Totally Reliable Delivery Service Over The Network
I first heard of this game on April 1st, and immediately assumed it was some joke about an app where you could order food delivery through your console. A shame the controls are so wonky, a delivery service game based on Crazy Taxi sounds fun.
Totally Reliable Delivery Service over the network
In this interactive sandbox world, you will play as an extremely busy delivery service personnel. Your major goal every day is to deliver as many packages as possible. The intense challenge lies in properly locating each address and delivering packages as quickly as you can. Bear in mind that most of the tasks here are time-sensitive.
In computer networking, a reliable protocol is a communication protocol that notifies the sender whether or not the delivery of data to intended recipients was successful. Reliability is a synonym for assurance, which is the term used by the ITU and ATM Forum.
Reliable protocols typically incur more overhead than unreliable protocols, and as a result, function more slowly and with less scalability. This often is not an issue for unicast protocols, but it may become a problem for reliable multicast protocols.
Building on the packet switching concepts proposed by Donald Davies, the first communication protocol on the ARPANET was a reliable packet delivery procedure to connect its hosts via the 1822 interface. A host computer simply arranged the data in the correct packet format, inserted the address of the destination host computer, and sent the message across the interface to its connected Interface Message Processor (IMP). Once the message was delivered to the destination host, an acknowledgment was delivered to the sending host. If the network could not deliver the message, the IMP would send an error message back to the sending host.
Meanwhile, the developers of CYCLADES and of ALOHAnet demonstrated that it was possible to build an effective computer network without providing reliable packet transmission. This lesson was later embraced by the designers of Ethernet.
If a network does not guarantee packet delivery, then it becomes the host's responsibility to provide reliability by detecting and retransmitting lost packets. Subsequent experience on the ARPANET indicated that the network itself could not reliably detect all packet delivery failures, and this pushed responsibility for error detection onto the sending host in any case. This led to the development of the end-to-end principle, which is one of the Internet's fundamental design principles.
A reliable service is one that notifies the user if delivery fails, while an unreliable one does not notify the user if delivery fails. For example, Internet Protocol (IP) provides an unreliable service. Together, Transmission Control Protocol (TCP) and IP provide a reliable service, whereas User Datagram Protocol (UDP) and IP provide an unreliable one.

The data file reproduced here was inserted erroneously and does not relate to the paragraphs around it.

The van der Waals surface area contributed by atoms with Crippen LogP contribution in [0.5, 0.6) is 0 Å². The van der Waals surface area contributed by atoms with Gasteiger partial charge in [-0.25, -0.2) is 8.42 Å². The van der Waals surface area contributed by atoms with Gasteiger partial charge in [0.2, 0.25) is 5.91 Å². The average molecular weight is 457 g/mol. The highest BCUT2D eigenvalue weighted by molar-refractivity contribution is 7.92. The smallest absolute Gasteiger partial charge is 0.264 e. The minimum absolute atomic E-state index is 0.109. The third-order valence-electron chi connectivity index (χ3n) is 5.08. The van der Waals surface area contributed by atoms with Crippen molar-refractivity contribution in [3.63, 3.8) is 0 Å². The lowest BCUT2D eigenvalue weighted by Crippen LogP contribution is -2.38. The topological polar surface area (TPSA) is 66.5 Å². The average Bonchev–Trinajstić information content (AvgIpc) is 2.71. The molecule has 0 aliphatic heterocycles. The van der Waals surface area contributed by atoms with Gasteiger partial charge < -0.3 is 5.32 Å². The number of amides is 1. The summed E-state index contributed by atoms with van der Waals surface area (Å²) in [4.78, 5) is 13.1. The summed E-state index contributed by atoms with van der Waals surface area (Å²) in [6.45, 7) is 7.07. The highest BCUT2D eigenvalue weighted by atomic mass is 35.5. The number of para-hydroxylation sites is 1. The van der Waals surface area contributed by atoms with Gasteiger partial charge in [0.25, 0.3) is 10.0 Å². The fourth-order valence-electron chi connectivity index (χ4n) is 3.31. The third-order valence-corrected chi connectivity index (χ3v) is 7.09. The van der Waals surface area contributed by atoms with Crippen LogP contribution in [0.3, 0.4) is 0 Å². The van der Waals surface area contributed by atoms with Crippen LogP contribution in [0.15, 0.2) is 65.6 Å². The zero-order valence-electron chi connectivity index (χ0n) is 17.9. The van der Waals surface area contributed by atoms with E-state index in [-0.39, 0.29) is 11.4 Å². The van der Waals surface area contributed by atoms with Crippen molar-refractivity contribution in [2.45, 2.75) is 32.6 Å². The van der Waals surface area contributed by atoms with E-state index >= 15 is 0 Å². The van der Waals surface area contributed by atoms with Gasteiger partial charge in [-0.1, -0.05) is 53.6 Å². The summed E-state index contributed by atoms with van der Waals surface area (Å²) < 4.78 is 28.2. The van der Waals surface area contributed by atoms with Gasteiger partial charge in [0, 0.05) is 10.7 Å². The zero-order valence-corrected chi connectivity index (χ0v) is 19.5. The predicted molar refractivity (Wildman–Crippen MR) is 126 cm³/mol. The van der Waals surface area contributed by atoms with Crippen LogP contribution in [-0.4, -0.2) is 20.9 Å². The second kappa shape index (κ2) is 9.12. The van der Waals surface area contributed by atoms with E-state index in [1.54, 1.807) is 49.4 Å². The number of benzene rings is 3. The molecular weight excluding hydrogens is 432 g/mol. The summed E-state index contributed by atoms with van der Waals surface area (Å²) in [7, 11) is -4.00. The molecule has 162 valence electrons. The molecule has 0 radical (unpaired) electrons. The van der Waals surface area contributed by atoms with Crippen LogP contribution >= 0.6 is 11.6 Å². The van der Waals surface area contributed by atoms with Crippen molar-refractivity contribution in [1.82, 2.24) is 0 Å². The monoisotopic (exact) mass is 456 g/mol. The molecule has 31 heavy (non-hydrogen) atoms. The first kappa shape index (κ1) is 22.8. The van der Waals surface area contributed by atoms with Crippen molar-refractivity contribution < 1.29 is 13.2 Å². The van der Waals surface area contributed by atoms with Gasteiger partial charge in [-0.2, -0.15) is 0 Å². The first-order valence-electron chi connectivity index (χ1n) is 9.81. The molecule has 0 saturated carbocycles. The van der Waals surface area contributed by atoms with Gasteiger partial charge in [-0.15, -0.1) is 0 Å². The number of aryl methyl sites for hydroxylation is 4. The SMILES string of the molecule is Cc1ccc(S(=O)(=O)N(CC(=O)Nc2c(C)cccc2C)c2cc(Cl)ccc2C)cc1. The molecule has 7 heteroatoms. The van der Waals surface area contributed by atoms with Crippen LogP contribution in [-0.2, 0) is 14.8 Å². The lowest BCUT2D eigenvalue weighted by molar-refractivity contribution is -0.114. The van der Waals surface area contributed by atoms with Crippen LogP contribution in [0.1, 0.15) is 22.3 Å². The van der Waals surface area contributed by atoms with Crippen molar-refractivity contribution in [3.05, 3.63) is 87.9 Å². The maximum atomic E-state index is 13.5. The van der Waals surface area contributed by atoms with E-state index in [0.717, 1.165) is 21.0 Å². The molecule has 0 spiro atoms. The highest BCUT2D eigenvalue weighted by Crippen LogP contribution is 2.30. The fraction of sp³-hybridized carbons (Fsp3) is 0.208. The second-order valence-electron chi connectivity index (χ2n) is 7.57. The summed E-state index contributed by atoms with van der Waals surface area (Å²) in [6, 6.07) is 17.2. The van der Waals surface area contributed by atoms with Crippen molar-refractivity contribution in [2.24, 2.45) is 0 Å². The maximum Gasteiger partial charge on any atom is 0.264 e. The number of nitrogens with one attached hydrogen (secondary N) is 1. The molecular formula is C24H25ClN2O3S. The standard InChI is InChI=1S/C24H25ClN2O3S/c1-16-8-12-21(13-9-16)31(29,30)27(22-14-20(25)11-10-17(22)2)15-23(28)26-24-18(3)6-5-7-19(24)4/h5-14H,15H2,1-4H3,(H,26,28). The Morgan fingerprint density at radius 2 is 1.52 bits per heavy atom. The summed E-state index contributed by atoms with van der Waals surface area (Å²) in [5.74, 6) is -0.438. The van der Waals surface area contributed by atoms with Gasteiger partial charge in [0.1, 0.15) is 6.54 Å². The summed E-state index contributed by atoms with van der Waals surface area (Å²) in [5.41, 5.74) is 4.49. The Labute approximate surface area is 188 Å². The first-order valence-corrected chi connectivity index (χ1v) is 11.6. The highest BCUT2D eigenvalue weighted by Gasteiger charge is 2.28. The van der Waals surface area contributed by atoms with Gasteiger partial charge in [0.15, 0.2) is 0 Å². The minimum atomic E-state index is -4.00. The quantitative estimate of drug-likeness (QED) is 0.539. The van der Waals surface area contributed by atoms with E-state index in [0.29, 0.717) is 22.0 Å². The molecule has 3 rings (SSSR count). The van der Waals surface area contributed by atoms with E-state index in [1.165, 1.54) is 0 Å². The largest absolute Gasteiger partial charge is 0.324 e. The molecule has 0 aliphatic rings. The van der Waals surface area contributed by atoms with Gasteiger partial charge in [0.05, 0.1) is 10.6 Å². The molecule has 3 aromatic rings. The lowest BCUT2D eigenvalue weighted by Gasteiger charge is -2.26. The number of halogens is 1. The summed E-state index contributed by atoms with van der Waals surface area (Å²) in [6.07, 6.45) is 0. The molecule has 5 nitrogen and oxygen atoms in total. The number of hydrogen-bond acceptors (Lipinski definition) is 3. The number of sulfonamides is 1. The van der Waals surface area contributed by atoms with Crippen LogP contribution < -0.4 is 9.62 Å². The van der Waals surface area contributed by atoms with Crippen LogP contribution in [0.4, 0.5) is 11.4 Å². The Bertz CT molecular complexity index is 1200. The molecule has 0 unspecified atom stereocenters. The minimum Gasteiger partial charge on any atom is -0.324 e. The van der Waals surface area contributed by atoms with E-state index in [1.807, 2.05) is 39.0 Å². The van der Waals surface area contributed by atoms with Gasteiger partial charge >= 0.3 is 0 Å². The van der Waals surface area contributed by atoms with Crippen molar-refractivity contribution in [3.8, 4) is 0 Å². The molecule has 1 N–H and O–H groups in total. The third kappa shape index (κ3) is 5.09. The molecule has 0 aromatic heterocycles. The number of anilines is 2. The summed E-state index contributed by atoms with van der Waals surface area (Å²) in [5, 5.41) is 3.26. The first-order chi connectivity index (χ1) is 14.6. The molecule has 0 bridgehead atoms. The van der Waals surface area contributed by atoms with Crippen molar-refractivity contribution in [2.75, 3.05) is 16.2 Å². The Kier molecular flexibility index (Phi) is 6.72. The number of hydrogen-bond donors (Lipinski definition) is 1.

A reliable delivery protocol can be built on an unreliable protocol. An extremely common example is the layering of Transmission Control Protocol on the Internet Protocol, a combination known as TCP/IP.
MIL-STD-1553B and STANAG 3910 are well-known examples of such timely and reliable protocols for avionic data buses. MIL-1553 uses a 1 Mbit/s shared media for the transmission of data and the control of these transmissions, and is widely used in federated military avionics systems. It uses a bus controller (BC) to command the connected remote terminals (RTs) to receive or transmit this data. The BC can, therefore, ensure that there will be no congestion, and transfers are always timely. The MIL-1553 protocol also allows for automatic retries that can still ensure timely delivery and increase the reliability above that of the physical layer. STANAG 3910, also known as EFABus in its use on the Eurofighter Typhoon, is, in effect, a version of MIL-1553 augmented with a 20 Mbit/s shared media bus for data transfers, retaining the 1 Mbit/s shared media bus for control purposes.
ATM uses connection-oriented virtual channels (VCs) which have fully deterministic paths through the network, and usage and network parameter control (UPC/NPC), which are implemented within the network, to limit the traffic on each VC separately. This allows the usage of the shared resources (switch buffers) in the network to be calculated from the parameters of the traffic to be carried in advance, i.e. at system design time. That they are implemented by the network means that these calculations remain valid even when other users of the network behave in unexpected ways, i.e. transmit more data than they are expected to. The calculated usages can then be compared with the capacities of these resources to show that, given the constraints on the routes and the bandwidths of these connections, the resource used for these transfers will never be over-subscribed. These transfers will therefore never be affected by congestion and there will be no losses due to this effect. Then, from the predicted maximum usages of the switch buffers, the maximum delay through the network can also be predicted. However, for the reliability and timeliness to be proved, and for the proofs to be tolerant of faults in and malicious actions by the equipment connected to the network, the calculations of these resource usages cannot be based on any parameters that are not actively enforced by the network, i.e. they cannot be based on what the sources of the traffic are expected to do or on statistical analyses of the traffic characteristics (see network calculus).